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Training for the 2020 Chicago Marathon? Stick to Your Training Plan & Start Now

Posted By Nick Gornick, PT

Body

Teachers always say “don’t cram for a test” — well, the same applies to running a marathon. You cant cram a six-month training plan into three months and expect the same results.

In fact, improper training can lead to injury. About 40–50% of runners sustain an injury during a given year, and most injuries are a result of increasing mileage or intensity too quickly.

As of this article’s publication, it’s best to assume the 2020 Chicago Marathon will not get cancelled and now is the time to start your training plan.

Most common mileage-related injuries include:

  • Shin splints
  • Achilles pain
  • Pain in the front of the knee
  • Iliotibial band pain
  • Gluteal pain
  • Stress fractures

These injuries often take four to eight weeks to make a full recovery. Stress fractures, unfortunately, typically spell the end a runner’s season. It’s better to carefully plan and reduce the risk of an injury than to rehab an injury during a training program.

Tips for Injury-Free Running Success

Keep weekly mileage increases between 10-30%.
While research has shown that a one-week increase of 30% might be OK, make sure you are not repeating this for multiple weeks in a row. A good place to start is increasing 10% each week for three to four weeks, then holding mileage steady or dropping 10% for one to two weeks. If you are still feeling good after this four to six week cycle, repeat the process until you reach your peak weekly mileage.

When adding a new type of workout, drop your weekly mileage slightly.
Adding tempo runs can be a great addition to your workout, but it can also add a new stress on the body. If you increase your speed, drop your mileage 10–20% for the first week and slowly build back up to your peak weekly mileage.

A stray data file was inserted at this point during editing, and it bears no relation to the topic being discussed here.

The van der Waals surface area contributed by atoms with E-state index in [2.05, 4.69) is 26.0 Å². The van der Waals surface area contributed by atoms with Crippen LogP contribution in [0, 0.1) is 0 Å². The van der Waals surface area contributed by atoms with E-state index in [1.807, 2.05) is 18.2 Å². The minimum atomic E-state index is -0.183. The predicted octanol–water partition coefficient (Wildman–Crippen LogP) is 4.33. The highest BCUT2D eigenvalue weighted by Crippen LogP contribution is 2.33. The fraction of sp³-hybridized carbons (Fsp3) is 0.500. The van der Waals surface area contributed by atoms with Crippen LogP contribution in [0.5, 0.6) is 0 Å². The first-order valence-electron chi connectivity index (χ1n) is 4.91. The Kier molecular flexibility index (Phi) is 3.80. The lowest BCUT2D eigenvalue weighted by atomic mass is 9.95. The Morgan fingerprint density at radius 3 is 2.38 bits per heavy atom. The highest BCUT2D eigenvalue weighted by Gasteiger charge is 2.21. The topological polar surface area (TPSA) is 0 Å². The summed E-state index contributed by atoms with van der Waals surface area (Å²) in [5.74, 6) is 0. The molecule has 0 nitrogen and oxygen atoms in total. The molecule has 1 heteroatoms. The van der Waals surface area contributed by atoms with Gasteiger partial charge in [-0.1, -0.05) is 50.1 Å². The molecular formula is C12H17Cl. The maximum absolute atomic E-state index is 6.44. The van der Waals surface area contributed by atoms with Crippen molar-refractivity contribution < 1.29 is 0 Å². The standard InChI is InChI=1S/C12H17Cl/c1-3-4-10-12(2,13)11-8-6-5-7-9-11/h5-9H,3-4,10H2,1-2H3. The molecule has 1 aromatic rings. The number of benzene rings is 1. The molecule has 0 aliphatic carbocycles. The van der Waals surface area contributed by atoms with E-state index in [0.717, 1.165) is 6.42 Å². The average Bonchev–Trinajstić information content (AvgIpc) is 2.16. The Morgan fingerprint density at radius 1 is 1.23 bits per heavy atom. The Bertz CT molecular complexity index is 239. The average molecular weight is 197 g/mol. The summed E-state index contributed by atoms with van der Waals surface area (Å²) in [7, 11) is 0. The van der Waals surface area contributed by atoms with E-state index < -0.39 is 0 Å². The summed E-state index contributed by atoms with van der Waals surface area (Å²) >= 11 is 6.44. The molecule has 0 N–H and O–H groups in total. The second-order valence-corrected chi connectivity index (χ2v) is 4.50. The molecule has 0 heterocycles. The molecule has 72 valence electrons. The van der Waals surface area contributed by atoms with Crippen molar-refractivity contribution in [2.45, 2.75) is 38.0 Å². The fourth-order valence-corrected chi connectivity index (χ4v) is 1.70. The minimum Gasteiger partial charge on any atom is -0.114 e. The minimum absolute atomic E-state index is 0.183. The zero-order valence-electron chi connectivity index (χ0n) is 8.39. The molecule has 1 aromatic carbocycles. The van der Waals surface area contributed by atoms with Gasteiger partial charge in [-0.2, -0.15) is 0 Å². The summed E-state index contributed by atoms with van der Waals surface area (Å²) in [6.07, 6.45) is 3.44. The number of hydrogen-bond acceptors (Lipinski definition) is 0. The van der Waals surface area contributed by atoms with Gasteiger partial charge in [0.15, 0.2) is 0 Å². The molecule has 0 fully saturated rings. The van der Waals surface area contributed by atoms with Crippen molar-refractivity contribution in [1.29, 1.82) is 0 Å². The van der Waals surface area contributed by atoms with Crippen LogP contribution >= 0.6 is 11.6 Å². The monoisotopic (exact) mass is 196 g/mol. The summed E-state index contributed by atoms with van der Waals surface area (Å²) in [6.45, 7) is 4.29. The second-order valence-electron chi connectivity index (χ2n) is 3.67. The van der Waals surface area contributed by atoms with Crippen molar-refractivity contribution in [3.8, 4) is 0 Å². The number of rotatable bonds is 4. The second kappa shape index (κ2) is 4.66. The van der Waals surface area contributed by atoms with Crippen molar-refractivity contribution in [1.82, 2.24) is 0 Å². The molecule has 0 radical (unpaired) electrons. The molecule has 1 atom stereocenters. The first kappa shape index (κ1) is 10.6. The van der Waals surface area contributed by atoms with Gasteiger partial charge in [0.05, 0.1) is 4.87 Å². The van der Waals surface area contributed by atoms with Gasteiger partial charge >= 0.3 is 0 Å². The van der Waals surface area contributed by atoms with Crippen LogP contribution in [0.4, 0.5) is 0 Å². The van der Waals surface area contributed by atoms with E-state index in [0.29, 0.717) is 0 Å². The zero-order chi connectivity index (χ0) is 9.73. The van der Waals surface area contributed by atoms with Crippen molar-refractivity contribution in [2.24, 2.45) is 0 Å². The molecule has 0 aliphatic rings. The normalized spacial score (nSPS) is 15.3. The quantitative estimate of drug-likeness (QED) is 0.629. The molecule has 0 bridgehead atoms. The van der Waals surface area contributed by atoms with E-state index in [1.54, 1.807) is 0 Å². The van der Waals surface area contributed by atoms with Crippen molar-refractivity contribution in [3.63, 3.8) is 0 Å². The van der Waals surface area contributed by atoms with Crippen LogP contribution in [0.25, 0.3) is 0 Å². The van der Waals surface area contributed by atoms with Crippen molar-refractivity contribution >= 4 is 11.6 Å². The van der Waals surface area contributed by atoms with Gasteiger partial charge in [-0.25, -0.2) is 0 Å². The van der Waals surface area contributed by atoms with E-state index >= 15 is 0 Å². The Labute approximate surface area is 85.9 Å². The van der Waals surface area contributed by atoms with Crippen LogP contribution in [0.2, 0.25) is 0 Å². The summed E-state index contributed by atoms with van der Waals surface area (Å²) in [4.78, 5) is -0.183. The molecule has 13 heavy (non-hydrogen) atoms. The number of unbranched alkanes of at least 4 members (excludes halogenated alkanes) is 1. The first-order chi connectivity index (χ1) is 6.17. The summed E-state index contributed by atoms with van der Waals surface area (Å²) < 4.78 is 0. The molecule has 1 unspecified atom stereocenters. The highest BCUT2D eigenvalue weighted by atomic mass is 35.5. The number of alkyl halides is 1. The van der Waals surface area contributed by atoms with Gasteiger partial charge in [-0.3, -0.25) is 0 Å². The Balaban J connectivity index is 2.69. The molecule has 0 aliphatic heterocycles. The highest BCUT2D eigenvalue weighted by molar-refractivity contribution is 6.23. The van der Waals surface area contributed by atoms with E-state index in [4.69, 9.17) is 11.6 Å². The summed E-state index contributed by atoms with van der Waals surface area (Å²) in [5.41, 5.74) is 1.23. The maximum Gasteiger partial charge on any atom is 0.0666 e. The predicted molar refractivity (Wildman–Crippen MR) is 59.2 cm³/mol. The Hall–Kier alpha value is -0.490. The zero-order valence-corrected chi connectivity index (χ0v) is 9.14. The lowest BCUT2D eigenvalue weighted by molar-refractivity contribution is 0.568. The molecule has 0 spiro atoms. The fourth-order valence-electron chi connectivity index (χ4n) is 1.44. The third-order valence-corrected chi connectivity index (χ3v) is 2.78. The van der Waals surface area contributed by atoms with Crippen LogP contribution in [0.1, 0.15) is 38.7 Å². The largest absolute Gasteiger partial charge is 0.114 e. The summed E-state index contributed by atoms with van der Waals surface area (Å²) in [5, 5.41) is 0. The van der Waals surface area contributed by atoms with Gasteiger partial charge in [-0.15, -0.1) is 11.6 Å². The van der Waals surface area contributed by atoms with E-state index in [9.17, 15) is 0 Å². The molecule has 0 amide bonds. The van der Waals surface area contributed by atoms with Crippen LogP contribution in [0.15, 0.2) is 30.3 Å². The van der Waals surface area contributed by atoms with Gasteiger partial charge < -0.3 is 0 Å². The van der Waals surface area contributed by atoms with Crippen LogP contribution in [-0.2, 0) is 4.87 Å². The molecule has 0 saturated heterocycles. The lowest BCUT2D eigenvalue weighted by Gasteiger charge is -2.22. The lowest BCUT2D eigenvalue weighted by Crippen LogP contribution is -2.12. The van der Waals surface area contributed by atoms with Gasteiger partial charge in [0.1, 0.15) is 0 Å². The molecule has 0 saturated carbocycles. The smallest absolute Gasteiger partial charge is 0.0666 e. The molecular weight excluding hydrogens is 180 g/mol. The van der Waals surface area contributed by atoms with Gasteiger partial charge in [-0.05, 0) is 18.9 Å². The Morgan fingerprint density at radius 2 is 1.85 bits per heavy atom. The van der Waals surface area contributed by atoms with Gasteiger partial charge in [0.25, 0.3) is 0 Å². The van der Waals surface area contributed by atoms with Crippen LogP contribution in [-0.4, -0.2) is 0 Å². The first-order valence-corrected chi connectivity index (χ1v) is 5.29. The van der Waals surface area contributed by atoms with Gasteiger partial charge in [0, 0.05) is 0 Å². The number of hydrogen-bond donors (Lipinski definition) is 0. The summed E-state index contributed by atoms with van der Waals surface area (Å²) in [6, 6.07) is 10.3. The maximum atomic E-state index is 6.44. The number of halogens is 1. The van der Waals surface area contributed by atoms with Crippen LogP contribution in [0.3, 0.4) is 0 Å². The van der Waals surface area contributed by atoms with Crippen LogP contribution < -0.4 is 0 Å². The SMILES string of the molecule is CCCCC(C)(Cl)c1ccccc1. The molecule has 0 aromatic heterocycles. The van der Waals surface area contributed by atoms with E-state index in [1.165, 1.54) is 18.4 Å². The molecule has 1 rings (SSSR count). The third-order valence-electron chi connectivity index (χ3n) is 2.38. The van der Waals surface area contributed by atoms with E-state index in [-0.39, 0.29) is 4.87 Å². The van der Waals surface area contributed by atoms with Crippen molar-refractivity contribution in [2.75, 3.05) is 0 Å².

When buying a new shoe, transition gradually.
Running shoes break down over time, which can impact your form. Make sure to rotate your new shoes in gradually until you have hit 50 miles to give your body time to adapt.

Strength training is good for runners!
Many runners avoid strength training because they believe adding bulky muscle mass will slow them down. However, strength training can improve running efficiency without adding unwanted muscle mass and negatively impacting VO2 max! Try adding these exercices two to three times per week:

  • Squats or lunges with weight: 3 sets of 6–10 reps
  • Jumping squats or jumping lunges: 3 sets of 10–15 reps
  • Single leg calf raises off a step: 3 sets of 15 reps
  • Single leg hopping 3 sets of 30 seconds

Wear a mask and listen to your body. If something doesnt feel right, take action. If you think you’ve been exposed to COVID-19 or are having symptoms, head over to the CDC website for more information and call your doctor to determine a plan of action.

Shirley Ryan AbilityLab is now offering physician and therapy TeleHealth appointments to provide patients easy access to our expert clinical teams. New and existing outpatients can schedule and appointment at 312.238.1000 or here.

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